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Newly confirmed meteor crater at site of French winery

Newly confirmed meteor crater at site of French winery

Green landscape with trees opening to circular area - meteor crater - with rows of grape vines.
Part of the vineyards at the Domaine du Météore winery lie within the impact site of the meteor crater. Image via Frank Brenker/ Goethe University Frankfurt.

French winery is site of a meteor crater

Domaine du Météore in the south of France is a winery named for a peculiarity in the local landscape. The vineyards lie within a 650-foot-wide (200-meter-wide) depression and in the surrounding foothills. People in the area long believed the unusual feature was the result of a meteorite impact. And now scientists have confirmed their suspicions. Researchers from Goethe University Frankfurt announced on February 23, 2023, that their rock and soil analyses of the site shows that an iron-nickel meteorite crashed to Earth here thousands of years ago. Only three meteorite impacts in western Europe were previously known; this discovery brings the total to four.

While Earth was frequently bombarded by space rocks in its past, traces of those impacts remain elusive today. Erosion and plate tectonics do a good job of wiping away evidence of impacts. The Earth Impact Database lists all 190 known craters that resulted from meteorite impacts. Now, another one will join their ranks.

Geologist and cosmochemist Frank Brenker of Goethe University Frankfurt led the study. He will present his findings at the 54th Lunar and Planetary Science Conference in mid-March.

Vacationing at a meteor crater

Some scientists proposed the idea that the region was the site of a meteor crater in the 1950s. However, two observations led to the dismissal of that idea. The first was that the crater doesn’t have an elevated rim. And the second was that they couldn’t find evidence of a magnetic anomaly. Thus, the study of this crater ended until Brenker took it on. Brenker said:

Craters can form in many ways, and meteorite craters are indeed very rare. However, I found the various other interpretations of how this depression could have formed unconvincing from a geological perspective.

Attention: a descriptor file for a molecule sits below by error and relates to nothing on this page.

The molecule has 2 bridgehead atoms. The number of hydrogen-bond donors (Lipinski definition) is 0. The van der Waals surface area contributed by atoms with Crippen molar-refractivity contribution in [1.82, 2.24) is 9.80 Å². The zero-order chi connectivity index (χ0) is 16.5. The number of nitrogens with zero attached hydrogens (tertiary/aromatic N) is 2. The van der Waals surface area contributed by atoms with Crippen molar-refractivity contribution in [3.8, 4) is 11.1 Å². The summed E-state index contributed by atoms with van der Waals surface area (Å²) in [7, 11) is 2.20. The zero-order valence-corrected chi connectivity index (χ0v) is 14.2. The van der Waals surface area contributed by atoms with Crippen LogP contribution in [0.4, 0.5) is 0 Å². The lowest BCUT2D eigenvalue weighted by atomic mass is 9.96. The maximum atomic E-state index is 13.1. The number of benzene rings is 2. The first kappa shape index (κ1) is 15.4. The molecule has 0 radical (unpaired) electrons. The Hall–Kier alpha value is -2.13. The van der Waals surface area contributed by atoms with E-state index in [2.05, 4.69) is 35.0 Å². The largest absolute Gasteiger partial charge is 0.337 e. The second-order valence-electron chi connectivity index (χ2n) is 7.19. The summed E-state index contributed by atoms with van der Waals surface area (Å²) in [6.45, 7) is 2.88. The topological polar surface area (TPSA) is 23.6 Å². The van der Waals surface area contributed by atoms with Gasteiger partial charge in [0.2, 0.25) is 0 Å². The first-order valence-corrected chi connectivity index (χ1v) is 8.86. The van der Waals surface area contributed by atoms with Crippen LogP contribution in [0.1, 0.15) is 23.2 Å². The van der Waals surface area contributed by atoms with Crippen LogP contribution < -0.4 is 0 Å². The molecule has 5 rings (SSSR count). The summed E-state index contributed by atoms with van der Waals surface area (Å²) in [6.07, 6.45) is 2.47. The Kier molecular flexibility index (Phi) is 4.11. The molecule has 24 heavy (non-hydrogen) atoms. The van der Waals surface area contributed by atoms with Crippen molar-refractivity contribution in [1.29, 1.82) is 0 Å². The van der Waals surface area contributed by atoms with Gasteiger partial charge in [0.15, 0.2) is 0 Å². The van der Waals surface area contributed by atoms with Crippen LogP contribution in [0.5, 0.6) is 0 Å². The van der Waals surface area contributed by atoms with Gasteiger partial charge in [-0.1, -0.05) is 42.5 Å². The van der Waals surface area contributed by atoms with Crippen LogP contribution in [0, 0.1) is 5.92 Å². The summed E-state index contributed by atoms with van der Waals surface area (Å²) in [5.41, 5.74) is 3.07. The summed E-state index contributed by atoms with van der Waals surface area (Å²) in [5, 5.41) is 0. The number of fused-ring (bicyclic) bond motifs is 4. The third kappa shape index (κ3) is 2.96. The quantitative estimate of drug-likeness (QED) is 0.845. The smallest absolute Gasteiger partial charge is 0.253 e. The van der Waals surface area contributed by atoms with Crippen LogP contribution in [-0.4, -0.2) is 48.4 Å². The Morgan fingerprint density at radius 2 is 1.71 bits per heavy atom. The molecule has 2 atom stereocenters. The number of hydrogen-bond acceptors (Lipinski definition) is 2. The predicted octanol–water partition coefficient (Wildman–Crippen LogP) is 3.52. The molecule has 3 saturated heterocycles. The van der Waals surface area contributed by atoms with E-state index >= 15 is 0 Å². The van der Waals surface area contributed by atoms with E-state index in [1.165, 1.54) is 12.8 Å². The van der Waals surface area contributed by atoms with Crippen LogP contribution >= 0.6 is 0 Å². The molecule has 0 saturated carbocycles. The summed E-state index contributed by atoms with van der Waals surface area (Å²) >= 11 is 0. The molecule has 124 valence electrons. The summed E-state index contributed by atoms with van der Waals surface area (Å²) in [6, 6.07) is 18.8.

Brenker was on vacation when the Domaine du Météore caught his attention. While there, he and his wife collected rock samples for future analysis. Their preliminary findings indicated the meteor strike was likely. As Brenker said:

The microanalysis showed that dark-colored layers in one of the shists, which usually simply comprise a larger percentage of mica, might be shock veins produced by the grinding and fracturing of the rock, which in turn could have been caused by an impact.

In addition, their samples showed evidence of breccia. Breccia is rock made of broken, fragmented debris cemented together in events such as meteorite impacts. So, Brenker assembled a team to follow up with detailed field work.

A gray circle with a darker circle inside, and both circles are embedded with dark and a few light objects.
This is a cross-section of an iron oxide spherule from the Domaine du Météore crater. It has a core composed of minerals, consistent with a crater environment. It also contains many microdiamonds. Image via Frank Brenker/ Goethe University Frankfurt.

Brenker returns to Domaine du Météore

Brenker and his team returned to Domaine du Météore the next year. In their studies, they found that Earth’s magnetic field is slightly weaker in the crater than in the surrounding region. This was the magnetic anomaly researchers had missed 70 years earlier. Scientists expect this kind of magnetic anomaly in impact craters. When an impact shatters or melts rock, it then contributes less to Earth’s magnetic field.

In another experiment, the team used strong magnets to attract tiny iron oxide spherules just one millimeter (three-hundredths of an inch) in diameter. Back at the lab, they found that the spherules contained nickel-bearing iron and a core of minerals, both typical of an impact site.

Lastly, the team found numerous shock microdiamonds. These itty-bitty diamonds form under high pressure during impact.

Brenker explained their findings:

Such microspheres form either through abrasion of the meteorite in the atmosphere or only upon impact, when a large part of the iron meteorite melts and then reacts with the oxygen in the air. On impact, material shattered at the point of impact might then also be encased. This, together with the lower magnetic field and the other geological and mineralogical finds, allows us to draw hardly any other conclusion: a meteorite did indeed strike here.

Brenker said:

Every visitor can experience here the immense energies released upon such an impact.

Plus, the wine probably helps visitors experience positive energies, too.

Bottom line: Scientists have confirmed that Domaine du Météore, a French winery named for a depression in the landscape, was indeed the site of a meteor crater.

Source: Impact origin of the “Domaine du Météore”-crater, France. Compelling mineralogical and geophysical evidence for an unrecognized destructive event in the heart of Europe.

Via Goethe University Frankfurt

Read more: The 5 impact craters on Earth that highlight our wild past


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